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    Quote Originally Posted by Oddball View Post
    You would not have to lie about not having a cellphone. Just share your number and say you'll text when you get a chance.

    Google Voice gives you a cell number to call or text with, unlike a land line. It's a happy medium that would allow you not to need a gizmo in your pocket while still having the ability to do things that a cellphone can do, albeit from the confines of your desk. If you want full mobility, to be in immediate reach of someone at any time, you'll just have to get a cellphone.

    "When in Rome" is not an appeal to anything. It's just a fundamental rule for getting along in the world as a human being. For someone who wants to be fully, purely human (i.e., not a cyborg), you seem to have an illogical and self-defeating determination to separate yourself from certain customs of modern humanity that could actually benefit you.

    I understand. I've been there and tried that. I works up to a point, but you seem not to have found that point. I'm still figuring it out too, though getting closer. What I know so far is that we don't have to go along with mindless crowd behavior (consumerism) in order to enjoy the benefits of being part of the crowd, which we all are, like it or not.

    Finding such a balance first requires waking up to what being fully human involves. It involves some degree of assimilation. It involves shedding your ego noise -- such as principles, beliefs, and other mental balls and chains -- and realizing that if you want certain things in your life -- such as love and community and connection and a free exchange of ideas -- you will need to accede to being fully human and to allowing other humans to be human in the ways that work for them.

    It's fine if you enjoy life more without a cellphone or, for that matter, with no more than 100 or so possessions. Actually, so do I. Just realize that you'll also need to accept the compromise. Don't make the trade-off on principle. Make it honestly and with humility and then don't complain about or be surprised by others' aversion to your decision. Don't drain your pool while wishing you were in a deeper one or be resentful toward others you see as swimming in shallower waters.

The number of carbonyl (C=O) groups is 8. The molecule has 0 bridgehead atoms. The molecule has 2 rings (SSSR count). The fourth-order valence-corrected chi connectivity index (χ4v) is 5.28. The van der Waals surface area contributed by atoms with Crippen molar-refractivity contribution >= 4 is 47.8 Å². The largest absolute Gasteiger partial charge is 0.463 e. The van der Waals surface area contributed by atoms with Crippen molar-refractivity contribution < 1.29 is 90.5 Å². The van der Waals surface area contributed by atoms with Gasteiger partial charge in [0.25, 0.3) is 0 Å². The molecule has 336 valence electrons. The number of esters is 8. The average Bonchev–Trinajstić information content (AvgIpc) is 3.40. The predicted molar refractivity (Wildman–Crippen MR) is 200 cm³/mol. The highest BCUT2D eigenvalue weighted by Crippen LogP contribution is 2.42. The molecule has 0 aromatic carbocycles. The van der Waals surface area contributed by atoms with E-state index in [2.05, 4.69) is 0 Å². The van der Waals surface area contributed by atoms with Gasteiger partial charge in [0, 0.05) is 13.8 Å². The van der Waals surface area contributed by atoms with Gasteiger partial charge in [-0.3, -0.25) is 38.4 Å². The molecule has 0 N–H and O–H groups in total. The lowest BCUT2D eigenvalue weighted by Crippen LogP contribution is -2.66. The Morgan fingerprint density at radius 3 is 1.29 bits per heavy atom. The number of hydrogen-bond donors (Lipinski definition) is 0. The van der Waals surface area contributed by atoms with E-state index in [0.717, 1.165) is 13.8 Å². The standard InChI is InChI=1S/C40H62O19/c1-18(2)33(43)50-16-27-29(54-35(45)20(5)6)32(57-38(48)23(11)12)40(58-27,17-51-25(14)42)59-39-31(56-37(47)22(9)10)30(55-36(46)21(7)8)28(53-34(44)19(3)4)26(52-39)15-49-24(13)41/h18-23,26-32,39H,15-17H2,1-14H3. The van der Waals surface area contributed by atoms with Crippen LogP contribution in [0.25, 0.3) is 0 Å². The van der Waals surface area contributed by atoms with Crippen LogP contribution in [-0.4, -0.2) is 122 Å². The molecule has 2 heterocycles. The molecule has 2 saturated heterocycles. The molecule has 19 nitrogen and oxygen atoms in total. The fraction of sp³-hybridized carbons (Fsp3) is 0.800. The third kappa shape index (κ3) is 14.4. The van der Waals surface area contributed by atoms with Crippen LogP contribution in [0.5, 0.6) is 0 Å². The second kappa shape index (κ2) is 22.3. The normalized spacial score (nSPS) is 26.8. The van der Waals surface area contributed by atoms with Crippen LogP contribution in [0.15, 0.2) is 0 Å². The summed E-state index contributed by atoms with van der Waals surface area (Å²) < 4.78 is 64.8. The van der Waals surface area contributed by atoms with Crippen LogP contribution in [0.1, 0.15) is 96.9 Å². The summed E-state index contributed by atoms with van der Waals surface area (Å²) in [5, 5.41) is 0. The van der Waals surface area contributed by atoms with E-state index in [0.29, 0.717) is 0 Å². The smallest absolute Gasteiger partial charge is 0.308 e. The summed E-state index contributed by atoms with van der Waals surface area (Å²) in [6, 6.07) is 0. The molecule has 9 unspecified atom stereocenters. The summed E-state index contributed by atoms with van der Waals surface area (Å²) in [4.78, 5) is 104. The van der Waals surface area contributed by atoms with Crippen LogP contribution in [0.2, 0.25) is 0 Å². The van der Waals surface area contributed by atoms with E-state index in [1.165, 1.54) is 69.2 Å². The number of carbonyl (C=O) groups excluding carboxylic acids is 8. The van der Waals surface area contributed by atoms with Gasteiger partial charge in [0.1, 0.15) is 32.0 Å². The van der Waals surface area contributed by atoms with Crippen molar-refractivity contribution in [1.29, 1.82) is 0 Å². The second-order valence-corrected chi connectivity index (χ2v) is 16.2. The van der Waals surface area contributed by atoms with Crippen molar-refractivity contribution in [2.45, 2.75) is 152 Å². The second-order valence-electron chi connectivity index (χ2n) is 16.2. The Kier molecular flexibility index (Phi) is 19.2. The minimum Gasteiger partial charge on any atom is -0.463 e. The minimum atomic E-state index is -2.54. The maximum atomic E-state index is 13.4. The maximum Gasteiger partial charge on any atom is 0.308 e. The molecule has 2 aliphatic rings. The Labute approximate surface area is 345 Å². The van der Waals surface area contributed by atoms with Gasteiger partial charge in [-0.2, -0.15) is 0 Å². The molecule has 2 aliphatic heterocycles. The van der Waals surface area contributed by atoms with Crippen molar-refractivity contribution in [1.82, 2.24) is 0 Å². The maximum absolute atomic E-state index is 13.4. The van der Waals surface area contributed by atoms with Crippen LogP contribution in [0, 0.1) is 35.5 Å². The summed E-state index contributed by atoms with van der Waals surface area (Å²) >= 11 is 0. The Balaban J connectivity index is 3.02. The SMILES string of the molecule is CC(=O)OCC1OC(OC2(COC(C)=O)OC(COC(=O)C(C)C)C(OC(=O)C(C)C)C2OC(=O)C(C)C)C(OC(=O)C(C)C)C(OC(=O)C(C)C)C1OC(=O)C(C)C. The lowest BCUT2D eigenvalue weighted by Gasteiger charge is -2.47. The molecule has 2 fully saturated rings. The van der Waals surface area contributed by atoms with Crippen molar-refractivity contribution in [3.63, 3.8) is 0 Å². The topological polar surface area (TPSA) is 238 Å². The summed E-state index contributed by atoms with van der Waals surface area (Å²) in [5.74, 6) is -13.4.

Posting the video of David is an appeal to authority.

    I profoundly dislike cell phones.

    Are you saying to be fully human one must become a cyborg? Uh... oooookay, makes sense.

    I am not resentful of the shallow swimmers. Those normies are happy. Good on them. Salt of the earth.
    I came from a real tough neighborhood. I put my hand in some cement and felt another hand." -- Rodney Dangerfield

  8. #8
    Senior Member Ultralight's Avatar
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    I think my problem is not so much my "rigid" personality or my lack of cell phone.

    My problem is centered more on these things:

    -My "type" physically is very different than my "type" intellectually.

    -My overall lifestyle is unconventional and in a state like Ohio, which is full of normies, it is hard to find a match.
    I came from a real tough neighborhood. I put my hand in some cement and felt another hand." -- Rodney Dangerfield

  9. #9
    Senior Member Ultralight's Avatar
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    Quote Originally Posted by SteveinMN View Post

    As with so many lifestyle choices you make, UL, you seem to consciously separate yourself from the wide population you seem to seek. That's fine if you're willing to pay the price. But you don't often seem willing to do that either. Personally I find that a bit baffling. But I also know that someday the pain of being separate will be greater than the pain of compromise; then things likely will change.
    Ah yes, the old "the weight of the world will eventually crush your spirit just like it did mine" speech. I remember getting a similar one about Christianity when I was a kid.

    What makes you think I am seeking the wide population?
    I came from a real tough neighborhood. I put my hand in some cement and felt another hand." -- Rodney Dangerfield

  10. #10
    Senior Member Ultralight's Avatar
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    Quote Originally Posted by SteveinMN View Post

    My point? Don't carry a mobile phone if you don't want to. But in today's middle-class American society, don't expect that decision to just be accepted without judgement and to suffer no repercussions for your choice.
    I don't expect it to be accepted. I actually fully expect there to come a time when my job encroaches so much on my life that they force me to get a cell phone and force me to pay for it out of my own pocket. At that point, I will get the phone because I need the job.

    Quote Originally Posted by SteveinMN View Post
    But if you opt for what you derisively call "full humanity" because you don't carry a mobile phone (please tell me you do not refer to potential lady friends with mobile phones as not fully human) you'll find yourself judged for it, and likely not positively.
    I don't go around calling my dates "cyborgs." lol
    I came from a real tough neighborhood. I put my hand in some cement and felt another hand." -- Rodney Dangerfield